The basics: Plans & Patterns, Fastening Kit and Glue. Many builders choose to start with a Frame Kit, which will definitely save time and is a great motivator. The Fastening Kits include silicon bronze screws and silicon bronze boat nails.

Glue: Epoxy is by far the most popular glue. We have two types, Poxy-Grip and Poxy-Shield. Poxy-Grip is a one to one mix and used strictly as an adhesive. It does not require any fillers. Poxy-Shield is a five to one mix and usually requires a filler when used as an adhesive. We would always use a filler. Poxy-Shield is also used for coating, filleting and fiberglassing. This is the glue that Allyn uses for test models in the shop.

Poxy-Shield and the WEST System® probably have the highest percentage of resin solids on the market. At $75.21 for a gallon kit, Poxy-Shield is cheaper. A gallon kit consists of a gallon of resin and a fifth of a gallon of hardener. We recommend adding #1 Silica (Cab-o-sil) when using as a glue. All of our fillers will "bulk up" the resin for gluing, but #1 Silica is the nicest to work with and is what we use.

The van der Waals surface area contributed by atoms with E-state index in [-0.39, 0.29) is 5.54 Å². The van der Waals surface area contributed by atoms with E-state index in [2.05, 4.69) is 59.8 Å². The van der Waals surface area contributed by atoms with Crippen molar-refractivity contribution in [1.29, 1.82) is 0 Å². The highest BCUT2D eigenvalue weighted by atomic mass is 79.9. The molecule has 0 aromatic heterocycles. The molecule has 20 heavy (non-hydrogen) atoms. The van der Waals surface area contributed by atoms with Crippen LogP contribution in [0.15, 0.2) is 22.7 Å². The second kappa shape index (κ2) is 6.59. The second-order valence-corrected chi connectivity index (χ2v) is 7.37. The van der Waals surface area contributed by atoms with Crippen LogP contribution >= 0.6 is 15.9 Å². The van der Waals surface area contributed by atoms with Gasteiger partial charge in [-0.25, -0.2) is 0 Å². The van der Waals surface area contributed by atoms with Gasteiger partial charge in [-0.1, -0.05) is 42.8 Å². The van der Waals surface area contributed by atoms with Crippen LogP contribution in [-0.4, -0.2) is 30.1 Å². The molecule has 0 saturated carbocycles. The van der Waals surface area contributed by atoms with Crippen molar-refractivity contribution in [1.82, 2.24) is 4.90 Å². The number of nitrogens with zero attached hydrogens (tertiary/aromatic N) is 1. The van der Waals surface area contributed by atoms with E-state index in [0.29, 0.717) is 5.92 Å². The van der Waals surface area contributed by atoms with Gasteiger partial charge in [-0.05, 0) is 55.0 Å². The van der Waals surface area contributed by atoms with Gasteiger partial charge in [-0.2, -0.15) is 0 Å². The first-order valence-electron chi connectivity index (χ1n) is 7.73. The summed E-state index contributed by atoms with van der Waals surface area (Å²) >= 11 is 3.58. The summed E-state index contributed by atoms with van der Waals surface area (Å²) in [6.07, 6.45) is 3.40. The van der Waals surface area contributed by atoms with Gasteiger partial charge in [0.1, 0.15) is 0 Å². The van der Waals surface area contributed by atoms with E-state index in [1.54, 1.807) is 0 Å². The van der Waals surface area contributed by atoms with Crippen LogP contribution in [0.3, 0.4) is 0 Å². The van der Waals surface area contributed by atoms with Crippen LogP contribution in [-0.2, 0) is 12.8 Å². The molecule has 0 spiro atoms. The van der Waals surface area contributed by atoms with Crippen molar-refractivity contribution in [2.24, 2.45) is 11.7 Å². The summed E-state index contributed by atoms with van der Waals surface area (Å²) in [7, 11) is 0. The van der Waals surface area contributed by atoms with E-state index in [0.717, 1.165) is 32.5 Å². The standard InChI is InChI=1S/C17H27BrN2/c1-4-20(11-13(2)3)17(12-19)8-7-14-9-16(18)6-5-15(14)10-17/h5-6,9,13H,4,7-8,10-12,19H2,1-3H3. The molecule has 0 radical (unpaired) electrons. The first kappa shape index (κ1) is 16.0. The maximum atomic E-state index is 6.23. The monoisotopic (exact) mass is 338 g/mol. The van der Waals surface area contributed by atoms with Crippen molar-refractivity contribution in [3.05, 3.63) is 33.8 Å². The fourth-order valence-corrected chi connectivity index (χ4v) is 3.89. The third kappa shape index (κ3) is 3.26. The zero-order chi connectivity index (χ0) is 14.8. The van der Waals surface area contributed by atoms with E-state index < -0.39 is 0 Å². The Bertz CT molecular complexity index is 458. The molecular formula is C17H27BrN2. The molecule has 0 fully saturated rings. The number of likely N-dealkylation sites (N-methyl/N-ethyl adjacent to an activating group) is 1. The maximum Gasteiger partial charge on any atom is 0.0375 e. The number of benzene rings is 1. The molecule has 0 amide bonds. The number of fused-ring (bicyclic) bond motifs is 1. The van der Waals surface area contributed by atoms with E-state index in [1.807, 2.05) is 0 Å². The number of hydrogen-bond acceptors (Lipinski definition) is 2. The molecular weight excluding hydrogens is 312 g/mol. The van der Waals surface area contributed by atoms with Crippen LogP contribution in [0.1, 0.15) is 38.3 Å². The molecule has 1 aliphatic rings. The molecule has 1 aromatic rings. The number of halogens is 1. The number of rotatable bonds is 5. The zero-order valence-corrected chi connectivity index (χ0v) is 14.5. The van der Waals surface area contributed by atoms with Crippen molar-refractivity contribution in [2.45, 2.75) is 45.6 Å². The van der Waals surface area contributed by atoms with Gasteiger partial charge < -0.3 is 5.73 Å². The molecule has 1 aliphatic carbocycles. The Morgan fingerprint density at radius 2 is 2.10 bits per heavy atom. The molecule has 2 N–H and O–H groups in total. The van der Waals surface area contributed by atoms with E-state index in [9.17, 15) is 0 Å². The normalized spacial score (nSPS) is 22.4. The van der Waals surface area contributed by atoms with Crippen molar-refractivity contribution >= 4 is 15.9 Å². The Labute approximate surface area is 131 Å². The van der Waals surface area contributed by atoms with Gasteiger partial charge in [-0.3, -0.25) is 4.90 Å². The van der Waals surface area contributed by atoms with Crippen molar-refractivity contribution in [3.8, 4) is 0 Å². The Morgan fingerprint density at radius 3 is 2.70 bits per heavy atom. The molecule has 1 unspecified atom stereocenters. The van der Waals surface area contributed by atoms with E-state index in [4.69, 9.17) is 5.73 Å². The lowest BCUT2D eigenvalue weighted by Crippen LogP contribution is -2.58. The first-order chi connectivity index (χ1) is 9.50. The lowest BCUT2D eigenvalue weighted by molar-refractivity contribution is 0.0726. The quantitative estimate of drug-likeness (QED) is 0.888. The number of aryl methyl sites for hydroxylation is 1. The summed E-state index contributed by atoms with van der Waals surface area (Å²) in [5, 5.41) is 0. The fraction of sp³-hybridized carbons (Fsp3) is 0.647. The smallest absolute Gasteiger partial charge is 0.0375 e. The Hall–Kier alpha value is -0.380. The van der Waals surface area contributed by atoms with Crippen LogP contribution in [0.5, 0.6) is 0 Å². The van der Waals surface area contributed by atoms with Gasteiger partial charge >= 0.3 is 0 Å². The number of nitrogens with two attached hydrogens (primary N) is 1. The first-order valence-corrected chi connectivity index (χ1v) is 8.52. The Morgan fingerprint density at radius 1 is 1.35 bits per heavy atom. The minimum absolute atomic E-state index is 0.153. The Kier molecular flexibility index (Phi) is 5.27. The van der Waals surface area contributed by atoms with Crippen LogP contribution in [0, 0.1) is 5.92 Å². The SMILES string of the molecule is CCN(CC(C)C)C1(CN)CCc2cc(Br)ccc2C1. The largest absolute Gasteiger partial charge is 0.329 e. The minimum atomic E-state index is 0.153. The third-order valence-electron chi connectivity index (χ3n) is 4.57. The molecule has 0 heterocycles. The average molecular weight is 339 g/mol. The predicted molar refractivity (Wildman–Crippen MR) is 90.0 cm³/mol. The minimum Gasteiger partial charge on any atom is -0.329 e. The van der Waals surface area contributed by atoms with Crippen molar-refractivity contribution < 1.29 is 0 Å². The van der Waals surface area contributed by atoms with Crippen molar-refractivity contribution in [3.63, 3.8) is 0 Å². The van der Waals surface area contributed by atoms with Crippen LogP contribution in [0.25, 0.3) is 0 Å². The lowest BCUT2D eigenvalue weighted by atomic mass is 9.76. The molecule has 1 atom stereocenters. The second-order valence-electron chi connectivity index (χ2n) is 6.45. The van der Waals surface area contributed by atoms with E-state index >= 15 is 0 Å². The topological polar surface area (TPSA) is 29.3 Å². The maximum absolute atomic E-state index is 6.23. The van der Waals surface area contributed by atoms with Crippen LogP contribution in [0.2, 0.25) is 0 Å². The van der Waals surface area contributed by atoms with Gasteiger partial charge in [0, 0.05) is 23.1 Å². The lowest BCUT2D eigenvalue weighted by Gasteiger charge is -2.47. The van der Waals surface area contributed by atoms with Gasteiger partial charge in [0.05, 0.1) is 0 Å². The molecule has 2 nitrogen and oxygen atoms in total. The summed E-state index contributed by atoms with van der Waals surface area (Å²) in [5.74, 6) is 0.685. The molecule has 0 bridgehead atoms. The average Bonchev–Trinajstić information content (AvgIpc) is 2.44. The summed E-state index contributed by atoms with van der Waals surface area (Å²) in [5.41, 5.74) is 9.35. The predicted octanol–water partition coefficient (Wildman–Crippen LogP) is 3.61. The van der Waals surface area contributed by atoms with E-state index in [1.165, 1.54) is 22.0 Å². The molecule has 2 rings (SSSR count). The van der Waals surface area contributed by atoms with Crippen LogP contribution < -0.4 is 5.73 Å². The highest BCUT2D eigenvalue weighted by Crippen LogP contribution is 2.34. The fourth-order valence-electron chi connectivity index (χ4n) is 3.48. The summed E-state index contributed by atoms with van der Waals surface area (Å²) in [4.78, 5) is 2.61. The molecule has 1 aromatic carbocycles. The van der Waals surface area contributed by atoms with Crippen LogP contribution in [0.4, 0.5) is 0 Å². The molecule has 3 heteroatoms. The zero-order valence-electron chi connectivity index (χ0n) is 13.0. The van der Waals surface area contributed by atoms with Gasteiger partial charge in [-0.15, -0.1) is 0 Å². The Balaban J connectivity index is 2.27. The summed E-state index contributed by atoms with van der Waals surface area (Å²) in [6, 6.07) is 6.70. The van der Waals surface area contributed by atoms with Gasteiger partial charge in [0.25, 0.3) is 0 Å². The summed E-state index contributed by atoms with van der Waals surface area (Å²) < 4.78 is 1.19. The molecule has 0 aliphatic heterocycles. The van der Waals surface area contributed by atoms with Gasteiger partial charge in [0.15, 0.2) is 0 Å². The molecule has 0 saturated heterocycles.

If you have purchased or built the frames, the next step will be to make the building form, then set up the frames. For a pictorial of the process from this point, see the "Boatbuilding Methods", Sheet Plywood pictorial.

When the hull is complete, you will probably want a Fiberglass Covering Kit, which includes cloth, Poxy-Shield and a selection of application supplies.


  • Squirt Plans & Patterns OR Frame Kit
  • Bronze Fastening Kit
  • 11-263 1/4" x 3" Galvanized Carriage Bolts with nuts & washers - 4 each
  • 09-508 Poxy-Shield Slow - Quart Kit
  • 08-522 #1 Silica - 1 LB.
  • When hull is complete: Epoxy Fiberglass Covering Kit